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Why should anyone look at Oracle’s cloud solutions? That is the question that should most often be asked about Oracle’s IaaS and PaaS offerings.

Ignoring Oracle’s broad SaaS portfolio that is obviously sold on the features of the application itself, Oracle has been selling IaaS and PaaS solutions for over 5 years. Oracle now has a broad range of offerings that compete with the far more mature offerings of Amazon and Microsoft. So again, why consider Oracle IaaS and PaaS that would appear to be the new kids on the block, when you can just look at the competition?

This is the question that we are going to explore.

Price

Oracle’s executive chairman and chief technology officer, Larry Ellison, famously quoted that Oracle’s IaaS was ‘twice as fast and half the cost’. However, what is the truth? Surely if that was a fact, then everyone would be shooting over to Oracle, wouldn’t they? And let’s be honest, Oracle are renowned for their high prices.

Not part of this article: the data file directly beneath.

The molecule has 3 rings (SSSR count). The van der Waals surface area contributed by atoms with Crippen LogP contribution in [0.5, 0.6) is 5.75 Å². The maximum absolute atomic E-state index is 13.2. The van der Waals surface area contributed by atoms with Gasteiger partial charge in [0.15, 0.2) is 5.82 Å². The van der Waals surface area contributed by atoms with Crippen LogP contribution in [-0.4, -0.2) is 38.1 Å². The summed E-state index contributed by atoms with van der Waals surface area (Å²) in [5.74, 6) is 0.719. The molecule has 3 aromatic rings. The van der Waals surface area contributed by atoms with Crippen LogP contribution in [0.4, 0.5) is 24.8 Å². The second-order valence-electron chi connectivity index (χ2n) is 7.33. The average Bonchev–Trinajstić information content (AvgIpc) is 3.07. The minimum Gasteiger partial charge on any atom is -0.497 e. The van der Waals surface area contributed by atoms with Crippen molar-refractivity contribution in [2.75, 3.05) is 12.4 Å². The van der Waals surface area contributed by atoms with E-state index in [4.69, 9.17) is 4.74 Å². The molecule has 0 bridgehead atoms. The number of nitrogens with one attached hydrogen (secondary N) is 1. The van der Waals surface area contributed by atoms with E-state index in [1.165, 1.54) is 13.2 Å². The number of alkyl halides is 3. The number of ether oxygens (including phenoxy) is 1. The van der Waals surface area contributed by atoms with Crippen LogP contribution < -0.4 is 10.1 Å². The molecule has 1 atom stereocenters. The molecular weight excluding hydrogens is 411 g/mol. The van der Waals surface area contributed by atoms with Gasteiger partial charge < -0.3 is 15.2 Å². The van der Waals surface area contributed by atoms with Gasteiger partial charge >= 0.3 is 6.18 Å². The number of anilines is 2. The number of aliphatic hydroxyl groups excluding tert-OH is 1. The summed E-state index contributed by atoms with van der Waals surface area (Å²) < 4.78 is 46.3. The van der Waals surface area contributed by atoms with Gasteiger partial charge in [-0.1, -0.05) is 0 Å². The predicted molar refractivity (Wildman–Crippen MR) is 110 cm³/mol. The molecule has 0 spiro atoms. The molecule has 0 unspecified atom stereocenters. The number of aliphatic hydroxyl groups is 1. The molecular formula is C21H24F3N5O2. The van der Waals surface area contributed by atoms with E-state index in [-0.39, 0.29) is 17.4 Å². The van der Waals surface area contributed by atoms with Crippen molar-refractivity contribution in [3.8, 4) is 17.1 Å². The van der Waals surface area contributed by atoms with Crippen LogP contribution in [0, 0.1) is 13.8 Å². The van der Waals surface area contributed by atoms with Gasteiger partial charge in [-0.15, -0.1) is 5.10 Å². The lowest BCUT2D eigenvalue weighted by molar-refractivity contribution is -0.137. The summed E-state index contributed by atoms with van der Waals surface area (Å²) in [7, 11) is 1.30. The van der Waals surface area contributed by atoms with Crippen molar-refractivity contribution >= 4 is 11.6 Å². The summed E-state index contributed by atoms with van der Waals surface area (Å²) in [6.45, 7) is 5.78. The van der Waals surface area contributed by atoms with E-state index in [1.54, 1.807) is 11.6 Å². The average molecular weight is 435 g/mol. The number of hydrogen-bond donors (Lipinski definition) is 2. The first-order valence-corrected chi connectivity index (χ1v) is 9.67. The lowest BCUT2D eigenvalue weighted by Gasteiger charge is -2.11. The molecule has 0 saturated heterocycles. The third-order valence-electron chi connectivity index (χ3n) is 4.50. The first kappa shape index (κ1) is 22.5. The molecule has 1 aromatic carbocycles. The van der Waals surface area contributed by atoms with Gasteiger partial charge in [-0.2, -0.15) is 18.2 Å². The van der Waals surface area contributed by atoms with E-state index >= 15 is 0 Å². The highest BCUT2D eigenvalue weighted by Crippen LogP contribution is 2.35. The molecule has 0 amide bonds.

Well, let’s put that to the test. Purely looking at the list prices on Oracle and AWS’s websites and compare a dummy solution (all pricing as of June 2018):

As an example, we looked at 4 Linux based instances with 8 core each of pure infrastructure, each instance coming with 60GB RAM and coupled with 2,000 GB of storage. Also, to make this a level playing field we are purely looking at a pay as you go cost, with no upfront fee, and no commitment. How did they compare?